What Employees Value More than Salary, According to Glassdoor

Salary is important, but it’s not the only thing that contributes to job satisfaction. New research from Glassdoor reveals what makes people happiest at their jobs and how it varies depending on income.

Glassdoor wanted to see how employee values change as their income changes. What workplace factors do employees workers value overall, and how does it change with salary increases? To answer this, Glassdoor looked at their own data: salary reports and company reviews from over 600,000 users. They looked at six different factors: culture & values, senior leadership, career opportunities, business outlook, work-life balance and compensation & benefits.

They used the “Shapley Value” analysis method to see how various factors change the overall outlook. They explain: (For more, click here.)

How does your job satisfaction track with the six workplace factors described in this article? How could this data be applied to deal with employee retention and turnover at your organization?

How Much Does Employee Turnover Really Cost?

People are companies’ most important assets. We’ve all known this for a long time, but 1) we pay it lip service more often than we try to do something about it, and 2) it’s true more now than ever.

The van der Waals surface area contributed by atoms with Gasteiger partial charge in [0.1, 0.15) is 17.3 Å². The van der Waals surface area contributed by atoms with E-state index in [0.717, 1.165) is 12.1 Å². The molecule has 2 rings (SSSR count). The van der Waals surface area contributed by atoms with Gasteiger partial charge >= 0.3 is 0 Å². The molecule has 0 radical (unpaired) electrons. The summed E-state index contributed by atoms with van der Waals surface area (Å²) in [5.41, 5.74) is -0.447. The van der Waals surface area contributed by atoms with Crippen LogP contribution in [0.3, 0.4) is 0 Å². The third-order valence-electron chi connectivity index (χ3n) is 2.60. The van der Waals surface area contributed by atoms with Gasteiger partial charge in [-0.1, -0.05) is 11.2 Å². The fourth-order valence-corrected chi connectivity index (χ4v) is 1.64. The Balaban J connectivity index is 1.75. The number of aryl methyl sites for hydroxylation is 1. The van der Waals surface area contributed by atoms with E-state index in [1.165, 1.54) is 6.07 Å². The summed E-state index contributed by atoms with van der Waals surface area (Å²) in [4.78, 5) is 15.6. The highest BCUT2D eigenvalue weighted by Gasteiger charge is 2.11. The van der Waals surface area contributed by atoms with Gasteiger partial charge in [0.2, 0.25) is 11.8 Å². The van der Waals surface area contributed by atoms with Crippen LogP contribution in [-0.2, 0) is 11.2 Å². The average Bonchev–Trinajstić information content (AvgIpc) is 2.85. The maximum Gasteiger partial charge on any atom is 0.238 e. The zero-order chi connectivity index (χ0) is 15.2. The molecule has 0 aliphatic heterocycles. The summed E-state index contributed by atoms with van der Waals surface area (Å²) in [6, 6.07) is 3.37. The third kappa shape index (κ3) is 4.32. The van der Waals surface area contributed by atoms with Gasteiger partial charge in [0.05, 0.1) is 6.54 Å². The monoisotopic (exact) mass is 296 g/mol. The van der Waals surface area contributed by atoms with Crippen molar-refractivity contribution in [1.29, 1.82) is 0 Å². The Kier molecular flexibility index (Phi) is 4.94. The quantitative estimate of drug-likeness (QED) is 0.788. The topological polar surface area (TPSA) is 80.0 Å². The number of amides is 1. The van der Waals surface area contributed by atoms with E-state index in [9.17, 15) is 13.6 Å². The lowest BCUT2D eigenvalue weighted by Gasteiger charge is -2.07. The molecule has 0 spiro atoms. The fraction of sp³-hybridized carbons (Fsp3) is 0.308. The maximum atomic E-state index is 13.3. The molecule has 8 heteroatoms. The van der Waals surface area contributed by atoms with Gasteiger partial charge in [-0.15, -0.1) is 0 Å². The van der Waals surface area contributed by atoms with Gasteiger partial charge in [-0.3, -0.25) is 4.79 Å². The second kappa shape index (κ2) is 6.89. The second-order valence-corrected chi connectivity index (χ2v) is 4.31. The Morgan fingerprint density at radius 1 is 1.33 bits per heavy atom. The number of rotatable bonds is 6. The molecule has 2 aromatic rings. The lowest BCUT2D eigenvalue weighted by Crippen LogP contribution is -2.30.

The rise of technology and the information age has resulted in more companies that compete based primarily on their people. This isn’t only true for technology companies like Facebook and Google; as software continues to eat the world and the pace of business increases, nearly all companies will live and die by their continual ability to innovate.

Despite the fact that most organizations know that their long term advantage resides in their people, most companies don’t think critically about how to increase employee retention.

In this post, I’ll argue that the core reason people don’t think about employee retention seriously enough is because they don’t know how to measure the impact. I’ll then share some frameworks for how you might associate dollar values with regrettable turnover, and once I’ve (hopefully) convinced you that this matters, give you some actionable ideas for improving the state of affairs. (For more, click here.)

Use the spreadsheet provided in the blog post to get a sense of what the costs look like for your organization. Then think through how you could apply the growth, impact, and care factors the author describes to those turnover issues. Describe for us what you think the impact would be on your organization.

Lawmaker Seeks Locality Pay Parity Between Blue and White Collar Feds

Rep. Matt Cartwright, D-Pa., introduced a bill last week that would seek parity between how salaried and hourly federal employees are paid depending on where they live. The Locality Pay Equity Act (H.R. 4039) would direct the Office of Personnel Management to adopt a unified map for determining locality pay for both blue and white collar federal workers. In effect, OPM would apply the current locality pay boundaries used for General Schedule employees to hourly workers.